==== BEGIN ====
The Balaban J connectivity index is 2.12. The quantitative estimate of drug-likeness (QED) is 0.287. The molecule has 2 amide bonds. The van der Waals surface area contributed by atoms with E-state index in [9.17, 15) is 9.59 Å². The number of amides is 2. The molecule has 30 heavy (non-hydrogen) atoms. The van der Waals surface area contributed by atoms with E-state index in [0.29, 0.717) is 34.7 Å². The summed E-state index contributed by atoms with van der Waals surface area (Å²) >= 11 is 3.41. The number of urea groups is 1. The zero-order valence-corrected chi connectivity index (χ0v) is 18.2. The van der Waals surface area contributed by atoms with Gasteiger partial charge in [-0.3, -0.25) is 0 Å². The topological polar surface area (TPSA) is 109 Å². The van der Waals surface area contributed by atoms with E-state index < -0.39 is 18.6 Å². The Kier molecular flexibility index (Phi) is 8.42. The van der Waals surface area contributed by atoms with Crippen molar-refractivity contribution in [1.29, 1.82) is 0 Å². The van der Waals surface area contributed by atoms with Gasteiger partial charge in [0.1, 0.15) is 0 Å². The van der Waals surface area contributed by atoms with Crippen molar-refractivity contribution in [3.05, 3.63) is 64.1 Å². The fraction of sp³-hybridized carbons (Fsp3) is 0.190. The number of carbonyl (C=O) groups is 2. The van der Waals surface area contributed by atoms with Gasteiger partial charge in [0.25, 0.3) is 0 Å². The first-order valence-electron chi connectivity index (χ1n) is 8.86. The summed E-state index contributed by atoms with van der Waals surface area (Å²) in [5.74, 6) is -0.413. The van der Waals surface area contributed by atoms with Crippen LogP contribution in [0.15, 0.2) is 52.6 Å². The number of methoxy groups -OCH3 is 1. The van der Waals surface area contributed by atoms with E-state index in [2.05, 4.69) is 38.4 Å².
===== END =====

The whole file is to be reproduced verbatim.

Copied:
The Balaban J connectivity index is 2.12. The quantitative estimate of drug-likeness (QED) is 0.287. The molecule has 2 amide bonds. The van der Waals surface area contributed by atoms with E-state index in [9.17, 15) is 9.59 Å². The number of amides is 2. The molecule has 30 heavy (non-hydrogen) atoms. The van der Waals surface area contributed by atoms with E-state index in [0.29, 0.717) is 34.7 Å². The summed E-state index contributed by atoms with van der Waals surface area (Å²) >= 11 is 3.41. The number of urea groups is 1. The zero-order valence-corrected chi connectivity index (χ0v) is 18.2. The van der Waals surface area contributed by atoms with Gasteiger partial charge in [-0.3, -0.25) is 0 Å². The topological polar surface area (TPSA) is 109 Å². The van der Waals surface area contributed by atoms with E-state index < -0.39 is 18.6 Å². The Kier molecular flexibility index (Phi) is 8.42. The van der Waals surface area contributed by atoms with Crippen molar-refractivity contribution in [1.29, 1.82) is 0 Å². The van der Waals surface area contributed by atoms with Gasteiger partial charge in [0.1, 0.15) is 0 Å². The van der Waals surface area contributed by atoms with Crippen molar-refractivity contribution in [3.05, 3.63) is 64.1 Å². The fraction of sp³-hybridized carbons (Fsp3) is 0.190. The number of carbonyl (C=O) groups is 2. The van der Waals surface area contributed by atoms with Gasteiger partial charge in [0.25, 0.3) is 0 Å². The first-order valence-electron chi connectivity index (χ1n) is 8.86. The summed E-state index contributed by atoms with van der Waals surface area (Å²) in [5.74, 6) is -0.413. The van der Waals surface area contributed by atoms with Crippen LogP contribution in [0.15, 0.2) is 52.6 Å². The number of methoxy groups -OCH3 is 1. The van der Waals surface area contributed by atoms with E-state index in [2.05, 4.69) is 38.4 Å².